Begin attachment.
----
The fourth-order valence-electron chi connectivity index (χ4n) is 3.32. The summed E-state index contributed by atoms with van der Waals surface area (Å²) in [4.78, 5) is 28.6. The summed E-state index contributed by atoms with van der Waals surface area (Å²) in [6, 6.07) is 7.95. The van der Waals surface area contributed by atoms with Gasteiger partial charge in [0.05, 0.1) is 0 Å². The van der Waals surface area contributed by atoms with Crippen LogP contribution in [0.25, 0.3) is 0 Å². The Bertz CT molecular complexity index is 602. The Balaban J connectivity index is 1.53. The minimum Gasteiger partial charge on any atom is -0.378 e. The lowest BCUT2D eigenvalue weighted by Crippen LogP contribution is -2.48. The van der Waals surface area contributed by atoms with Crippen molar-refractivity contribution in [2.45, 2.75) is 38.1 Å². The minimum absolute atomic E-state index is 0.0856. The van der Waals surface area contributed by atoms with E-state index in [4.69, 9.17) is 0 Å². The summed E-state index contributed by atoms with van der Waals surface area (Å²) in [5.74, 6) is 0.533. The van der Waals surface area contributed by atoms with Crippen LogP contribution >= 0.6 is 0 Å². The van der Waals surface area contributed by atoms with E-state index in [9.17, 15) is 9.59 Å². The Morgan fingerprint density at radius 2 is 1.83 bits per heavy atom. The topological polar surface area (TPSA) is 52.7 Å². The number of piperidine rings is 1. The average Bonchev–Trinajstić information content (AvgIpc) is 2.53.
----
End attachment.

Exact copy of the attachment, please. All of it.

The fourth-order valence-electron chi connectivity index (χ4n) is 3.32. The summed E-state index contributed by atoms with van der Waals surface area (Å²) in [4.78, 5) is 28.6. The summed E-state index contributed by atoms with van der Waals surface area (Å²) in [6, 6.07) is 7.95. The van der Waals surface area contributed by atoms with Gasteiger partial charge in [0.05, 0.1) is 0 Å². The van der Waals surface area contributed by atoms with Crippen LogP contribution in [0.25, 0.3) is 0 Å². The Bertz CT molecular complexity index is 602. The Balaban J connectivity index is 1.53. The minimum Gasteiger partial charge on any atom is -0.378 e. The lowest BCUT2D eigenvalue weighted by Crippen LogP contribution is -2.48. The van der Waals surface area contributed by atoms with Crippen molar-refractivity contribution in [2.45, 2.75) is 38.1 Å². The minimum absolute atomic E-state index is 0.0856. The van der Waals surface area contributed by atoms with E-state index in [4.69, 9.17) is 0 Å². The summed E-state index contributed by atoms with van der Waals surface area (Å²) in [5.74, 6) is 0.533. The van der Waals surface area contributed by atoms with Crippen LogP contribution >= 0.6 is 0 Å². The van der Waals surface area contributed by atoms with E-state index in [9.17, 15) is 9.59 Å². The Morgan fingerprint density at radius 2 is 1.83 bits per heavy atom. The topological polar surface area (TPSA) is 52.7 Å². The number of piperidine rings is 1. The average Bonchev–Trinajstić information content (AvgIpc) is 2.53.